Senate $3 billion aid bill to bailout US immigration agencies

Comments by Sanwar Ali:

As expected there is now a Republican funding proposal.   There were mixed messages on the funding requirement.  As mentioned in a recent report a Senate committee suggested that USCIS had funding for the rest of the fiscal year anyway.  It seems that the long term funding requirement is likely to be met.  However, families of undocumented migrants have been left out.

Overall, the increased funding in the bill should benefit many employers and migrants.  One issue potentially with funding is that USCIS and other departments may then have more money to spend on making life difficult for employers and immigrants!  Unnecessary, and counter-productive scrutiny of say L1 visa and H1B visa and other types of visa applications is a big problem.

Nearly $3 billion would be allocated to United States Citizenship and Immigration Services (USCIS) and Customs and Border Protection (CBP) as part of a Senate aid bill.  This would help both US immigration agencies after facing huge financial difficulties amid the coronavirus.

The economic aid package, unveiled by Senate Republicans, comes as part of a series of measures that form a $1 trillion plan to tackle the current economic downturn in the US. This includes an extension of unemployment benefits, plus another round of tax rebate checks.

However, the coronavirus relief package, which comes following weeklong negotiations between Republicans and White House officials, will exclude aid for certain immigrants not included in the last round of aid payments.

$1.2 billion allocated to USCIS in bill

USCIS sought a $1.2 billion bailout from the Senate amid a slump in revenue from US visa application fees, mainly attributed to the coronavirus pandemic and subsequent visa and immigration bans imposed by the Trump administration.

As part of the economic relief package, USCIS will now be given a $1.2 billion loan by the US Treasury Department to satisfy its request made back in May. USCIS, which is funded entirely by the fees of US visa applicants, had warned that it would have to furlough approximately 13,400 employees if the agency were refused emergency funding.

The Republican plan will also allow USCIS to add a surcharge to visa application fees so that the agency can pay back the Treasury Department loan.

Workpermit.com recently reported that USCIS had pushed back its furlough plans until the end of August, giving lawmakers an extended opportunity to act on the agency’s request for emergency funding.

USCIS, which oversees the allocation of US visas and immigration benefits, reported an increase in applications and petitions, which gave the agency some flexibility in covering its expenses until the end of the current fiscal year.

CBP to benefit under new Republican proposals

It’s understood that the economic relief plan will also see $1.6 billion allocated to CBP. According to a summary of the plan, this is ‘to account for fee shortfalls to continue immigration processing and customs-related activities normally funded by fees.’

Amid the coronavirus pandemic, international travel and border crossings have slumped dramatically following a series of restrictions and US visa bans imposed by Trump.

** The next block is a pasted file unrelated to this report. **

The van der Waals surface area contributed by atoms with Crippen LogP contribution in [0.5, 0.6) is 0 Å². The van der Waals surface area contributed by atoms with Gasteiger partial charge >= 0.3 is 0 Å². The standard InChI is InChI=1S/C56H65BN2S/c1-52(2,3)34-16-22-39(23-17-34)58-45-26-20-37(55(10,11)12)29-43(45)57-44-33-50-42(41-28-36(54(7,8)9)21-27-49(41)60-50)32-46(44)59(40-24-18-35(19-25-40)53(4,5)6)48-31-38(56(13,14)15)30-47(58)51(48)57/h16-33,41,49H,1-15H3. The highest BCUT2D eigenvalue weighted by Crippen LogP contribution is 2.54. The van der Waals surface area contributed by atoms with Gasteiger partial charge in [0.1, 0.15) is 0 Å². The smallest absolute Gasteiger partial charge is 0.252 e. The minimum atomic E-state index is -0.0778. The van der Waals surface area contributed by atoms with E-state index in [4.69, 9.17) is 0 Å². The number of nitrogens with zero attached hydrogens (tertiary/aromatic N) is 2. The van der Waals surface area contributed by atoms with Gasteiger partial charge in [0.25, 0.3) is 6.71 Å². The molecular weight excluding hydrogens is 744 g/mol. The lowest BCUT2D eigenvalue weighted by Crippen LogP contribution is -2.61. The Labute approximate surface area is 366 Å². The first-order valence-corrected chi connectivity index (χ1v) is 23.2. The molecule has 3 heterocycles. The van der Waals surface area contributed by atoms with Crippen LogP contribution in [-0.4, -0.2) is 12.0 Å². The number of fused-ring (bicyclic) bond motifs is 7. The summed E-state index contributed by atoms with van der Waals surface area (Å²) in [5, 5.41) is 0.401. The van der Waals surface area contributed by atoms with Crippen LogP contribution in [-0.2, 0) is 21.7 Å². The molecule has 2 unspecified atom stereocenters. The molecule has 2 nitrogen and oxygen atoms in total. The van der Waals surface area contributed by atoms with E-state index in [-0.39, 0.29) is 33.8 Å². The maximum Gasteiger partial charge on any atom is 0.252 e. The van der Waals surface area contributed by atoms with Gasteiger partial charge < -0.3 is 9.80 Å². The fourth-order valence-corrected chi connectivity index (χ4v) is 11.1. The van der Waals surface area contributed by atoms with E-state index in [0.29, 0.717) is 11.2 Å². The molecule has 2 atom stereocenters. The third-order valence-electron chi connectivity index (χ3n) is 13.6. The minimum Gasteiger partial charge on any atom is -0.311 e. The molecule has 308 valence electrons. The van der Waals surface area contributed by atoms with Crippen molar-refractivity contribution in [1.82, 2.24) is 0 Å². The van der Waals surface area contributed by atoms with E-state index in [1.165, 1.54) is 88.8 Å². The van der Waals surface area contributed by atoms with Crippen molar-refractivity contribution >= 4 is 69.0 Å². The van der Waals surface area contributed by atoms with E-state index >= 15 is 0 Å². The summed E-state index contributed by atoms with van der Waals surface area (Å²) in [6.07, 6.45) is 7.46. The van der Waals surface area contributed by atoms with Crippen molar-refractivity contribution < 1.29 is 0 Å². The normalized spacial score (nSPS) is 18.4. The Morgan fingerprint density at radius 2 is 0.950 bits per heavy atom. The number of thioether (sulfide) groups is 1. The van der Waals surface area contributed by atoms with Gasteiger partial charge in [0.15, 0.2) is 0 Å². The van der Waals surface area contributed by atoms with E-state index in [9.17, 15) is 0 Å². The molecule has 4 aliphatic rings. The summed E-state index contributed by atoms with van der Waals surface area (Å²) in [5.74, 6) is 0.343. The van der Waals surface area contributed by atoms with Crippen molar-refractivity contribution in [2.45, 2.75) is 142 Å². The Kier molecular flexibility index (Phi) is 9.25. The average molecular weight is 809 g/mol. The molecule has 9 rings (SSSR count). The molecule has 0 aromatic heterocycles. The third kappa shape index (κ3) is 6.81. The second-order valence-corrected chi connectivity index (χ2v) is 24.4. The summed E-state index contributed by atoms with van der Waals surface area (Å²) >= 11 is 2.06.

Tony Reardon, the president of the National Treasury Employees Union, which represents CBP’s field employees, recently expressed concerns over the impact of fee shortages and the effect it will have on workers.

In June, Reardon told members of a House Homeland Security Committee panel on oversight, management and accountability that “without appropriated funding to support these CBP officers in [fiscal] 2020, we are gravely concerned that this loss of user fee funding could result in furloughs at a time when trade and travel will be struggling to return to normal.”

Some migrants excluded from funding bill

Despite billion-dollar bailouts for two US immigration agencies, many US citizens and tax paying migrants in ‘mixed-status’ households, will remain excluded from any coronavirus relief packages if they were not included in the last relief bill.

Republican Senators Marco Rubio of Florida and Thom Tillis of North Carolina had attempted to get a provision included that would enable US citizens, married to undocumented migrants, to access future payments. The provision was outlined in a bill they introduced, which has seen no further action taken.

In a statement, Rubio said: “No American should be denied a federal stimulus check because they are married to a foreign national who is not a US citizen.”

According to non-partisan think tank, the Migration Policy Institute, there is an estimated 15.4 million people living in mixed-status families - where family members have a different citizenship or immigration status – that have been excluded from stimulus payments.

Relief package a disappointment for families with undocumented migrants

The American Business Immigration Coalition (ABIC) described the relief package as ‘disappointing’, saying that it doesn’t do enough to help certain US citizens, irrespective of their family members.

In a recent statement, ABIC co-chair John Rowe, said: “Punishing US citizens who happen to have an immigrant spouse or parent is morally wrong, economically harmful and politically foolish in an election year.”

“This continued exclusion of voting US citizens is likely to alienate those voters in key battleground states like Florida, Colorado, Arizona and North Carolina by denying them access to stimulus checks,” Rowe added.

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